DONALD BAIN, Crofter, Newton of Kinkell (57)—examined.
40768. The Chairman.
—Are you a delegate?
40769. How were you elected ?
—By a meeting of the crofters.
40770. Was it a large meeting?
—Yes, it was about one hundred crofters.
40771. All from the same estate?
—No, but from the surrounding district.
40772. From different estates all round ?
—Yes—Culloden, Allangrange, and Highfield.
40773. Then read your statement?
—' I, Donald Bain, fifty-seven, crofter on the estate of Conon, paying £ 7 of rent, besides poor rates and other taxes, along with six days' free labour as estate work. My croft consists of about fifteen acres according to survey, one-third of which is unfit for improving ; it is more suitable for a game preserve for wild fowl, being in winter covered with one sheet of water. The other third part could be improved with great expense and labour, the which I am not able to manage. However, I tried and improved it, but it turned to no benefit but loss, owing to the situation of the place being so boggy and wet. The other third part is the only part that I can depend on for crop, a place thus situated on the outskirts of the property, on the heights of the Mulbuie, exposed to the elements. I think it unfair that the acreage of it should be compared in value to the acres of that of the low-lying districts ; but such is the case, and not only but more so, for I am paying at the rate of 28s. the acre, with the exception of the pasture. I do not impute this grievance to my present proprietor, for it is a long-established grievance, I may say hereditary. My father and grandfather had to contend with it ; I had it down from them. I am ready to give credit to my proprietor, the credit of being under the impression that we are not thus oppressed, as it is not his doings, but that of employers—factors and valuators. I have now the experience of upwards of forty years of being a rack-rented crofter, and I assure you, gentlemen, it is a mode of life not to be coveted. The first nineteen years of that period I was tenant at will, threatened to be removed every year. That was during the present proprietor's minority; when he eutered his majority, he granted leases, and appointed a factor, who acted as valuator. When he came round to value my lot, he told me that I was paying such and such of rent—I admit too much. I thought I should get it reduced, but instead he made an advance of 20 per cent, on the former rent, to force me to make improvement. Had that the desired effect on me? As I had to work before at day's wages to make up the old rent, I had now to work more to make up this addition of rent. However, during the lease I improved between four or five acres; but instead of being to me a benefit, it turned out to be my loss, owing to the water destroying all the produce of it ; I had to allow to lie waste under pasture. The landlord had of his goodness granted a new lease, and appointed valuators—neighbouring farmers themselves. When they came to value my lot, they found that I was paying enough already. They said they could not reduce it on any account, but made no advance, so they thought that I may rest satisfied under this grievance, so that my prospect for the future is not one of the brightest, —from my age and infirmity, ready to be cast as a burden on my fellow-sufferers, for that is the fate of us crofters under the present land system. Although thus burdened, I have yet one consolation left me, to be under the proprietorship of one of a race who proved themselves worthy of being remembered for good ; for their names were never connected with anything despicable or mean, such as wholesale evictions on the lots—and I am proud to acknowledge that our present proprietor and his excellent partner in life are both noble examples in the north for whatever is good, ready to relieve the sick and the dying, so that Conon House is always open for relief to the poor and the needy, so that the reputation of the worthy baronet did not yet fall to the ground, but is kept up more than ever.' I have also a paper here from another of the tenants.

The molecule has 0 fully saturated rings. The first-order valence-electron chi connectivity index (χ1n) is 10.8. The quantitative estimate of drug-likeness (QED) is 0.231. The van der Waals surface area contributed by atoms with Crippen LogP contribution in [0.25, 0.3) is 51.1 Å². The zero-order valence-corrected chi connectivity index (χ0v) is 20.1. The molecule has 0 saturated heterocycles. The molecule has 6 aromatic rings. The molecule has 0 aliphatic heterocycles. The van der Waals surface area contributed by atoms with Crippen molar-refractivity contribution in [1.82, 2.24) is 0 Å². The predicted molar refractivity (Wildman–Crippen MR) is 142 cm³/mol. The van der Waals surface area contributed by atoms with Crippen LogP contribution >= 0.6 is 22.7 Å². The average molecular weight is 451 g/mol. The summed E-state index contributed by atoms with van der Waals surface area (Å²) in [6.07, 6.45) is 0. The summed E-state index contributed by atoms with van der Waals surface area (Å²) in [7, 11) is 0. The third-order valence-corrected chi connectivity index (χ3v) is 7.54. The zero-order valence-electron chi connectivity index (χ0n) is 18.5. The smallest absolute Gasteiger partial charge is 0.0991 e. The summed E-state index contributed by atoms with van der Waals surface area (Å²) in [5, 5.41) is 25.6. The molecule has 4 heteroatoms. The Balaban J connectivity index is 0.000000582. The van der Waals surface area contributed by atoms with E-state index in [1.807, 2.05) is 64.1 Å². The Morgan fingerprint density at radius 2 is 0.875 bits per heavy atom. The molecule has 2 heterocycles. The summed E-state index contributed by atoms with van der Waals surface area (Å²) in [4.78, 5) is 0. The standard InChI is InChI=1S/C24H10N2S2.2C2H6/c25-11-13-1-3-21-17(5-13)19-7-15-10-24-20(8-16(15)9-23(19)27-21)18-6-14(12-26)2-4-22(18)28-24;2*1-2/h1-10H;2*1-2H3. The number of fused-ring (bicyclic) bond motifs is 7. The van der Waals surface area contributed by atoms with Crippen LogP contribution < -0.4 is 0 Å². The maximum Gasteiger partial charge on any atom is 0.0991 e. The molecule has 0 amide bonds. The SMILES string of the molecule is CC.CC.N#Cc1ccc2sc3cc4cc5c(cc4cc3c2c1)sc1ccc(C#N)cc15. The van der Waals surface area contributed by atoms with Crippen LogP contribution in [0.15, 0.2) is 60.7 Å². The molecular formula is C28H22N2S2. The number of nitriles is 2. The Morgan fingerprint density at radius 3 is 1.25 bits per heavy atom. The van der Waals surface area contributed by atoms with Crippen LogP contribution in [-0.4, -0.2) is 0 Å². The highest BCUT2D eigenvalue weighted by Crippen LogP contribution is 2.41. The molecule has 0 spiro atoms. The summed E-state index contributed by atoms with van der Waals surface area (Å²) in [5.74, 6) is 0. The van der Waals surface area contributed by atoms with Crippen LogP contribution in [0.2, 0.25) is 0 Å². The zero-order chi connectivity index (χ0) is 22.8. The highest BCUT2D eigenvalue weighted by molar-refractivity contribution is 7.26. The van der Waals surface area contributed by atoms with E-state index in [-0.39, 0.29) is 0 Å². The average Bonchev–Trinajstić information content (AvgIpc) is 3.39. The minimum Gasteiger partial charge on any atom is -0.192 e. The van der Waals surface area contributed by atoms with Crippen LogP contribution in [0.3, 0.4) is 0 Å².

40774. On whose property is this ?
—On the same property. One tenant (W. Forbes) says
—' My father before me had my croft, and paid a rent of £ 2 till the time of his death. I then got a nineteen years' lease of the croft, about ten acres nominally arable, and about twenty on very rough pasture, at a rent of £7 and six days' free labour. During the currency of the lease I spent over £ 300 in improvements to houses and land, the proprietor giving me sawn home-grown timber for the houses. I then got a new lease, when my rent was raised to £ 12 and the usual free labour, though it is fair to add that the proprietor restricts it to £ 8 during my lifetime. I was then seventy-four years of age. My land is much spoiled with water, and I have not got over two returns of corn on the average out of the land that I improved, although I did it all manner of justice in draining and manuring. Taking the rest of the land at the old rent, the part improved was valued at 10s. per acre. Of course, incompetent valuators were to blame for this, and no complaint was lodged, because it was currently reported at the time that Sir Kenneth gave the land cheaper than the valuation.
Another (Donald Stewart) says
—' My father was removed from the holding of the three generations in 1854. There was no claim against him. He improved it to a great extent, and the last improvement done there it was only one green crop he got out of it when he was turned out, and two years to run of his lease. He consuited with a man of business, but when the factor came to hear of it, he wrote him a thundering letter that he would not get another place on the Conon estate, and if crofters were to go to law with proprietors it was no wonder should they curse the whole race of crofters. He then gave up his holding, and was promised as good a place as could be got on the Conon estate, but a few days before the term he was shown to a miserable croft, with no houses fit for man or beast. He then lost the most of his means, and had to build house, barn, byre, etc., and made a lot of improvements in reclaiming black heather and bogs, with 1500 yards of drains, at great cost. He was also compelled to give six days' free labour every year for roads and ditches, which caused his deafness and his death trouble.